“The vast majority of family carers do a fantastic job under very difficult circumstances,” he added. “Health care professionals can be reluctant to ask about abuse by family carers, but this attitude can be very unhelpful to carers who are worried about their own actions and want to talk about them and get help. Considering elder abuse as a spectrum of behaviors could help professionals to ask about it and therefore offer assistance.”

The toll of caring for a loved one with Alzheimer’s is known to carry an increased risk of physical illness and depression in caregivers. Enlisting other family members and friends to help with daily caregiving tasks can be an important part of helping to maintain mental equanimity and lessen stress among caregivers.

Counseling and support of family members can also be of significant benefit for those caring for a loved one with Alzheimer’s, research shows. [See the story, “Counseling and Support Benefits Alzheimer’s Caregivers, at

By Reviewed by William J. Netzer, Ph.D., Fisher Center for Alzheimer’s Research Foundation at The Rockefeller University

“The CARD Study – Abuse of People With Dementia by Family Carers,” published online in the British Medical Journal, 23 January, 2009.

How Music Affects the Brain and How You Can Use It to Your Advantage

Reblogged from: Derren Brown Blog

“Music can often make or break a day. It can change your mood, amp you up for exercise, and help you recover from injury. But how does it work exactly, and how can you use it to your advantage?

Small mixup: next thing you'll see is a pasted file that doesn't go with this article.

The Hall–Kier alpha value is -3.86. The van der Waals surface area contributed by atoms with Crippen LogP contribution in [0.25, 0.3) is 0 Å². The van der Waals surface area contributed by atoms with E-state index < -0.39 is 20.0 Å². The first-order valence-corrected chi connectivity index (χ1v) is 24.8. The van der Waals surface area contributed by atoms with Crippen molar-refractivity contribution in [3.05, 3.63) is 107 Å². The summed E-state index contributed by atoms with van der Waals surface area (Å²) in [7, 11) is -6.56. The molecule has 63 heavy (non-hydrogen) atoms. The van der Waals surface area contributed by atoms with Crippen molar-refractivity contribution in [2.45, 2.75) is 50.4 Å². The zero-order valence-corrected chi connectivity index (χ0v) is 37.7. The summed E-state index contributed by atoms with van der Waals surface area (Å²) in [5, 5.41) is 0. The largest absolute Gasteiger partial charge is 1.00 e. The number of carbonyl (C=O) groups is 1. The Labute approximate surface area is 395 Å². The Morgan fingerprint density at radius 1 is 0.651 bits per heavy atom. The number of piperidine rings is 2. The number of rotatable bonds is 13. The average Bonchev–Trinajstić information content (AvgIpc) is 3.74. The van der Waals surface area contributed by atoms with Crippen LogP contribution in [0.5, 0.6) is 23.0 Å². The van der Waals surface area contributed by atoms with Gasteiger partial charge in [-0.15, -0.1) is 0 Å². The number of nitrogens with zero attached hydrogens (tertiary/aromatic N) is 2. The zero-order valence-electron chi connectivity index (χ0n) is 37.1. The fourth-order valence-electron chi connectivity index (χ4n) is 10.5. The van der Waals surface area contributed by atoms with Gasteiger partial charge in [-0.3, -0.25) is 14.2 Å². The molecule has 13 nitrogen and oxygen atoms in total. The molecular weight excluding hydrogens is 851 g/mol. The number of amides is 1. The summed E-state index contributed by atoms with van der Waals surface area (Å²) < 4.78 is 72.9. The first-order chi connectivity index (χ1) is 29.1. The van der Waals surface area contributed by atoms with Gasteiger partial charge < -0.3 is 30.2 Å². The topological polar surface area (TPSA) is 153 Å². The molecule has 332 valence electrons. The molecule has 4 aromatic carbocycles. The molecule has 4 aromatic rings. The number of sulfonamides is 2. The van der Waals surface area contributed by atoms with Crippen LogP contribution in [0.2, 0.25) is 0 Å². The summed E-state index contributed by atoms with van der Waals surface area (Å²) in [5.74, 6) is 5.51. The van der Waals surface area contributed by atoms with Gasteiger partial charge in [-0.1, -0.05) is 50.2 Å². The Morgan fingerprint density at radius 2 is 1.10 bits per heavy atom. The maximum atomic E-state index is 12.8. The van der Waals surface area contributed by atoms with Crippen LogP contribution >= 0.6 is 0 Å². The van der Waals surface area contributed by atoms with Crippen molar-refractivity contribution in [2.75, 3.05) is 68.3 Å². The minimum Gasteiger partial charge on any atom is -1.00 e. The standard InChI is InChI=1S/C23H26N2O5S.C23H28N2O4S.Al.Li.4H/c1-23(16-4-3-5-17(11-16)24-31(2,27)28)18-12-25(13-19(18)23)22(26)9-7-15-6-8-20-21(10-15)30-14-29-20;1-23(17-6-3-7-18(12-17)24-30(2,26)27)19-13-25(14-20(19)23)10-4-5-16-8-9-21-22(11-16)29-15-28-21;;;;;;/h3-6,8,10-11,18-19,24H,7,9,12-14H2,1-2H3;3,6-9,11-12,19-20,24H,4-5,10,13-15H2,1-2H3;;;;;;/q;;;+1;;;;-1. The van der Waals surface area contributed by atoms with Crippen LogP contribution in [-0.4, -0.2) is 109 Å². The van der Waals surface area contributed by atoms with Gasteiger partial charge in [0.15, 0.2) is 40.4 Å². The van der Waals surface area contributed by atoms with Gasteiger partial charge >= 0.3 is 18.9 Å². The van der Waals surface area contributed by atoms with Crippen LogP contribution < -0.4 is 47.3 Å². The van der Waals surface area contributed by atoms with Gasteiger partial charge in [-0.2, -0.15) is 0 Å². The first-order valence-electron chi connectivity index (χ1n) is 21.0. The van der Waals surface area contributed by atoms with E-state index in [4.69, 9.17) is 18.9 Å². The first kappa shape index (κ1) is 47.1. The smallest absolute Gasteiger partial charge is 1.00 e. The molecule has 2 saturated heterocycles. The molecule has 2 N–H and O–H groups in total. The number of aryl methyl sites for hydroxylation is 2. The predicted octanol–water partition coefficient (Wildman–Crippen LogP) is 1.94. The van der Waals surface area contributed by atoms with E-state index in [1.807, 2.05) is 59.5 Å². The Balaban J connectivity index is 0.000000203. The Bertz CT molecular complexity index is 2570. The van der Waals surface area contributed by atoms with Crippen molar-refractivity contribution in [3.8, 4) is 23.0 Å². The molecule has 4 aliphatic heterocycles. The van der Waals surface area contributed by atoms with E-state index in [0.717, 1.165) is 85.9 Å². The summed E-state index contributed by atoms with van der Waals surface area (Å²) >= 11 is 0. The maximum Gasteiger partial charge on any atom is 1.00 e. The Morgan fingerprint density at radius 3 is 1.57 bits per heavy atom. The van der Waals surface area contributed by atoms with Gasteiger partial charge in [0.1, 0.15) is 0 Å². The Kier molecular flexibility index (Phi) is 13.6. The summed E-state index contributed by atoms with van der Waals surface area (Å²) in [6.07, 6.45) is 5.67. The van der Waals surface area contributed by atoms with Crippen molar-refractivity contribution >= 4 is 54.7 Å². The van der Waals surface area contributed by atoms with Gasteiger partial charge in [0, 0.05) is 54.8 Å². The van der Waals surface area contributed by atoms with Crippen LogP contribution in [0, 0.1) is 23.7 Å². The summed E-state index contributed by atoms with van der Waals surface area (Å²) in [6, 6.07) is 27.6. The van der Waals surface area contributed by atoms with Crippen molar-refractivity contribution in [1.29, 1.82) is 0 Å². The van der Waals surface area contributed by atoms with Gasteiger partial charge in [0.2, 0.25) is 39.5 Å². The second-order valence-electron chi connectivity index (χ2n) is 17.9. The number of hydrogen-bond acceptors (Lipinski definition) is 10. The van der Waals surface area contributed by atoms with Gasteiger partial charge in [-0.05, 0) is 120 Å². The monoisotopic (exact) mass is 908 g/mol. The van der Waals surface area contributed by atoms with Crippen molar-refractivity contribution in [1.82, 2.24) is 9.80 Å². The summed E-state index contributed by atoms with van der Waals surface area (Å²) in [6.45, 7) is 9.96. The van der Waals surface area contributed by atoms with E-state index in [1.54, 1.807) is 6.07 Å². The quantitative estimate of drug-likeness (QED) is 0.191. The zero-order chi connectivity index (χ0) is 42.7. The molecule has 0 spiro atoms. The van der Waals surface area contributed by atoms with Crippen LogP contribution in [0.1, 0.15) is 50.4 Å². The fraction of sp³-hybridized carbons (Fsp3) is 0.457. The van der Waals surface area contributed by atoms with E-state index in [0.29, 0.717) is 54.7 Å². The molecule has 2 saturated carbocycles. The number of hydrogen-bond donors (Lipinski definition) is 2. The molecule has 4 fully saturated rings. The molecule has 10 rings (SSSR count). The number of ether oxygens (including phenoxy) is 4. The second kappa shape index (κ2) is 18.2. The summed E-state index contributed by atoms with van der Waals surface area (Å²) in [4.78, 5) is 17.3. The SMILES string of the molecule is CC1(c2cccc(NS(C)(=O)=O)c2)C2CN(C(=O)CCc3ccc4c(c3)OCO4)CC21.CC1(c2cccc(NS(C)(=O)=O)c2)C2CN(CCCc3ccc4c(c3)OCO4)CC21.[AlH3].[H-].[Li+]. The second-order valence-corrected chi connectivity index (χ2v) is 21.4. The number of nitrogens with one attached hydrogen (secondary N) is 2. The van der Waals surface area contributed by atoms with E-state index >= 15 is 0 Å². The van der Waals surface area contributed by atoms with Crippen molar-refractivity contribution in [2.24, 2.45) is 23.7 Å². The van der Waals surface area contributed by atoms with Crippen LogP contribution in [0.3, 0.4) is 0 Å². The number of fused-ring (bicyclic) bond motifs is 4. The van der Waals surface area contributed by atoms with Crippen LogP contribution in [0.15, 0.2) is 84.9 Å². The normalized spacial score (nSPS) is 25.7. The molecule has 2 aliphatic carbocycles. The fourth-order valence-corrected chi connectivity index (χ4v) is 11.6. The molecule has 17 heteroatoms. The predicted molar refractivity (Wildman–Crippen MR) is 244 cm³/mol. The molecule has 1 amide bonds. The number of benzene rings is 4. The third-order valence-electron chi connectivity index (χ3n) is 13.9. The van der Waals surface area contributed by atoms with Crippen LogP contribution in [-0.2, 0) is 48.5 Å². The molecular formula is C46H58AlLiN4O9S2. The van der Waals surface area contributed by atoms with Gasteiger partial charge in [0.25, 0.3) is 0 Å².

Recently, Congresswoman Gabrielle Giffords used music therapy to help her learn to talk again. The still unproven theory revolves around the idea that music is represented in multiple parts of the brain and therefore accesses deeper pathways between neurons. Music then helps patients connect the stored knowledge of words through songs and helps create the new connections needed for speech. This same idea has been used for stroke victims in the past, and has been referred to as the Kenny Rogers Effect.

You don’t need to have suffer from brain damage to get the benefits though, lets take a look at how music affects the brain in a more casual sense, and how you can use it to enhance your day-to-day.

Recall Memories

You might remember reports back in the 1990s that said that studying while listening to Mozart increases the likelihood of performing well on a test, but that has been disproven in some studies, and in turn, studies have shown some music has a negative affect on fact retention if you’re studying numbers or lists. Still, performing music has been proven to increase memory and language skills, but for listeners, it’s better used as a means to recall memories. It has been shown in Alzheimer’s patients to help with memory recall, and even restore cognitive function. It works for Alzheimer’s patients in the same way it works in everyone else.

When you listen to music you know, it stimulates the hippocampus, which handles long-term storage in the brain. Doing so can also bring out relevant memories you made while listening to a particular song. So, even though the Mozart-effect has essentially been disproven, the idea that forming a new memory with music, and then using the same music again later to recall the memory still appears to be a sound idea. If you’re having trouble remembering something, you might have better luck if you play the same music you were listening to when you first made the thought.”

The Power of Music & Memory

Music imprints itself on the brain deeper than any other human experience. It speaks to us in a different language and arouses every emotion. It connects us all, it is a force that ignites our souls.